Tabernacle representing the Basilica
Medieval Catholic-Roman worship presupposed a style of worship sustained by sumptuous decoration and an abundance of grand ceremonies. In Catholic the tradition, devotion to God could be demonstrated by displaying wealth and splendor, with ceremonies designed to impress making use of silver and gold items.
Medieval cults had highly ornamented silver items, often associated with brightly colored enamel. Rituals required decorated containers and garments, while images depicting religious scenes and icons (such as crosses) covered churches. In this historical context, few regular churchgoers were literate, so part of understanding a given message depended to a large extent on images and objects placed in public. The wealthiest churches would make use of innumerable containers, like chalices, made in silver. Churches with a lower income, however, would have to rely on less noble materials such as copper, brass and tin.
Although silver is used less regularly today, it remains an integral element of the religious ceremony. Silver goblets and communion cups are still an important part of the communion ritual, and silver is usually chosen to mark important events, birthdays and new beginnings. An excellent example of this is the practice – still popular – of giving a silver baptism cup to welcome a child into the family and community. Although in a gradually more secular context, there is still considerable interest in the ceremonial aspects of religion, as well as in its rich history.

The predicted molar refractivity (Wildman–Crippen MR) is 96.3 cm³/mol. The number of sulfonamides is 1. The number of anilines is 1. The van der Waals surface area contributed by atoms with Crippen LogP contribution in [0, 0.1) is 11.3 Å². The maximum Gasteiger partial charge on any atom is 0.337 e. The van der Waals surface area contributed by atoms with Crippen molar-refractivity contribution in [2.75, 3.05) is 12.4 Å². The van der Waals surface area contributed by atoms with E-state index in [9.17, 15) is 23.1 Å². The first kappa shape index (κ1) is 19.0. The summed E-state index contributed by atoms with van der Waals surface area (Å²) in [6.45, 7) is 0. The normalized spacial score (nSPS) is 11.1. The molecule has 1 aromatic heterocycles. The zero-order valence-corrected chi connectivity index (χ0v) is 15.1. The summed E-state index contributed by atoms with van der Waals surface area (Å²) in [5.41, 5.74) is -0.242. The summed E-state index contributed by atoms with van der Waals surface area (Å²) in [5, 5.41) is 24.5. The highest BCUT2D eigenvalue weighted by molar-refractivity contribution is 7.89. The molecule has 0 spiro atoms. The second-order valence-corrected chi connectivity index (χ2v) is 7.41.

Design and Iconography
As you would expect, there are certain symbols that can be seen repeatedly on various silver items of a religious nature. The cross (or Christ on the cross) is an obvious reference, often presented in communion cups to indicate its purpose and meaning. Other examples include doves, fishes and inscriptions with passages from the Bible. Metalwork and detailed ornamentation are thus the visual representation to manifest these important symbols of Christianity.
The Tabernacle consists of a small safe placed on the altar, being used to keep the pyx or the monstrance of the Eucharist. This piece can be located in its own chapel, the Chapel of the Most Holy.
Discover an example of this religious art in the J. Baptista’s collection: a Tabernacle representing the Basilica, with the image of Saint John the Baptist in it, executed in silver and gilt silver.